There are quite a lot of Chinese-Thai residents in the Phang Nga and Phuket area. Chinese entrepreneurs arrived here in the 19th Century and started the Tin Mining boom. If you like Scuba Diving you can see a Dive Site of an old Tin Mining vessel called the Boon Sung Wreck. Chinese ancestors are still living here today meaning the surrounding area of Khao Lak is one of the best places in Thailand to witness the festivities of Chinese New Year.Chinese New Year Celebrations Photo by: IQRemix License: CC BY-SA 2.0

Where to go

It may be possible to see firecrackers all around town for Chinese New Year, but the best places to go and soak up the atmosphere is around the Chinese temples. The nearest Chinese Temple to Khao Lak is on the Khuek Khak beach road. It is only small but it is located in a very friendly Thai residential area and is a great place to experience the local culture and take some photos. If you want to travel a bit further then the Old Town and Chinese Temple in Takuapa will be a great place to visit with many more food stalls and celebrations. There is a another Chinese temple down south in Thai Muang. 

All the above are interesting places to visit. But, if you have the time, one of the best place to go in all of the South of Thailand is Phuket town. The Chinese-Thai population is much larger, the ancestry more apparent and the festivals are bigger.  The festivals and shows in Phuket town will usually start a few days before the New Year and it is well worth the visit.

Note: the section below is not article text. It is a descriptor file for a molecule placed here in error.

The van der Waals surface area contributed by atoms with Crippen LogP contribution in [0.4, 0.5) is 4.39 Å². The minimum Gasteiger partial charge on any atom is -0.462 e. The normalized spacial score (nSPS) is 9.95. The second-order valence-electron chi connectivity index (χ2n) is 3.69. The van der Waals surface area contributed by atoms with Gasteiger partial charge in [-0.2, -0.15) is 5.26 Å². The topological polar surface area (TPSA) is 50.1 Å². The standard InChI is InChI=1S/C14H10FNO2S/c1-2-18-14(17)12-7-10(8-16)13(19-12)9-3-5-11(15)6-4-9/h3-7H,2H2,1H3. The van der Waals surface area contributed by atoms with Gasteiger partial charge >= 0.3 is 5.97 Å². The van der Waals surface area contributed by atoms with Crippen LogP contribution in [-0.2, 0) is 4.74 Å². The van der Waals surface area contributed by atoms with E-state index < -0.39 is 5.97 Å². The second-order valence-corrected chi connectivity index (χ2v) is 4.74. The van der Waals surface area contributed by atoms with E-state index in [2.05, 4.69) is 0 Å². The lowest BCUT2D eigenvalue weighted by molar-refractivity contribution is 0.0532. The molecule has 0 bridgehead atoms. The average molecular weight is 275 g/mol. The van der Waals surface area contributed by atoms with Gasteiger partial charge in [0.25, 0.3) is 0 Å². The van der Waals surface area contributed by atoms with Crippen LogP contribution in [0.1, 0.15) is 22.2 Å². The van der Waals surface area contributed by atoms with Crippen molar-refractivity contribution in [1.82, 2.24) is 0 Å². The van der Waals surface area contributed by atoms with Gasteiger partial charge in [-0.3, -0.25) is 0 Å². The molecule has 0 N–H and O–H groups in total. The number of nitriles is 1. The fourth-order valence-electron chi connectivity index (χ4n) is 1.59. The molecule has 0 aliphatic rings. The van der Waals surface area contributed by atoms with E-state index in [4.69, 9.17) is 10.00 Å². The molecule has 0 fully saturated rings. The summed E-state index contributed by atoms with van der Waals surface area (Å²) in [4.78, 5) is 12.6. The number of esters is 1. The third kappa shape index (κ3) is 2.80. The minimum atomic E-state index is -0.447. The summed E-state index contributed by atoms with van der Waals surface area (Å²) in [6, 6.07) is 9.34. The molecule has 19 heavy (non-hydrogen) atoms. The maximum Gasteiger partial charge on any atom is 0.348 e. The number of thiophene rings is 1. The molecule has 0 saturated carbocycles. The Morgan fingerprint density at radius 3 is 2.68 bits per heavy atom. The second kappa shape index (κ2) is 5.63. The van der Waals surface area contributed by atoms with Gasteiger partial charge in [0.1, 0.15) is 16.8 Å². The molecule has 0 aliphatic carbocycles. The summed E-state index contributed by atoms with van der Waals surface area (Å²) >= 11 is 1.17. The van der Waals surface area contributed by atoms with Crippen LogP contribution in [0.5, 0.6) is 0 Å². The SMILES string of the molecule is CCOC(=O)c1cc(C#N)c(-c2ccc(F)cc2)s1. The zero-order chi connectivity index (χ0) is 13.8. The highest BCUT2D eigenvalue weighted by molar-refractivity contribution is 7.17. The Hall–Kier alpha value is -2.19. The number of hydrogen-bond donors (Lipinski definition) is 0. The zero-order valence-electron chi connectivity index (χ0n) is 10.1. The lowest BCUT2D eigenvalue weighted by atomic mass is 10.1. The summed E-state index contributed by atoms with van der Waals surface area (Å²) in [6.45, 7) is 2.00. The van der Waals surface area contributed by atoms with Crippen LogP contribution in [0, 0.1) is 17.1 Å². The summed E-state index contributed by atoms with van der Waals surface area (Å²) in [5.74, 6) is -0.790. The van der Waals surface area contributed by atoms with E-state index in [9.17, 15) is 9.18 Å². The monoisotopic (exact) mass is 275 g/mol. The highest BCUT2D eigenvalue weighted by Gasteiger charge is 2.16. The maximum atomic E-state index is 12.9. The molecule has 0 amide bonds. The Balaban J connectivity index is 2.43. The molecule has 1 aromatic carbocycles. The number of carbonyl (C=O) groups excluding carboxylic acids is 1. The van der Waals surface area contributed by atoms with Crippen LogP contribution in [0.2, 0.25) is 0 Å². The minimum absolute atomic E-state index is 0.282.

2019: Year of the Pig

If you were born in 2007, 1995, 1983, 1971, 1959 (keep subtracting 12, etc.) then this is your Chinese New year! However, your origin of life year (year of your birth sign), is actually believed to be your most unlucky. So take extra care this year!

If you are a pig you are believed to be blessed with good fortune in life and have a beautiful personality. Though a pig may not stand out in a crowd they are very realistic and are certainly not know to be all talk and no action. Other traits include a love of entertainment and occasional treats whilst being energetic and enthusiastic.

Whatever your Zodiac sign is, its still a fascinating time of year. Khao Lak holidays are not just about Sun, Sea and Sand. There are many festivals and cultural events you can take part in all through the year. For any further advice or information please contact us or take a look at all our Holidays & Festivals Calendar category.

Chinese new year calendar

Title Image by: Jakub Hałun License: CC BY-SA 4.0


Makha Bucha Day @ Khuek Khak Temple
Mar 9 all-day

A National Holiday commemorating the very 1st sermon performed by the Buddha.

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Makha Bucha Day

March 9th 2020 marks Makha Bucha (Magha Puja) day in Thailand. It is a National Holiday for Thai Buddhists to perform merit making actions at their local temple. No alcohol can be served on this day and all bars should be closed.

‘Makha’ is the Thai word for the 3rd Lunar month. ‘Bucha’ means ‘To Honour’. This day celebrates the first sermon the Buddha gave to his disciples and represents the heart of buddhism. The date of the holiday changes every year, as it always falls on the full moon of the third lunar month of the Thai Calendar. The aim of this festival is to not do any wrong doings and to purify yourself.Buddhist Monk procession at Makha Bucha Photo by: John Shedrick License: CC BY 2.0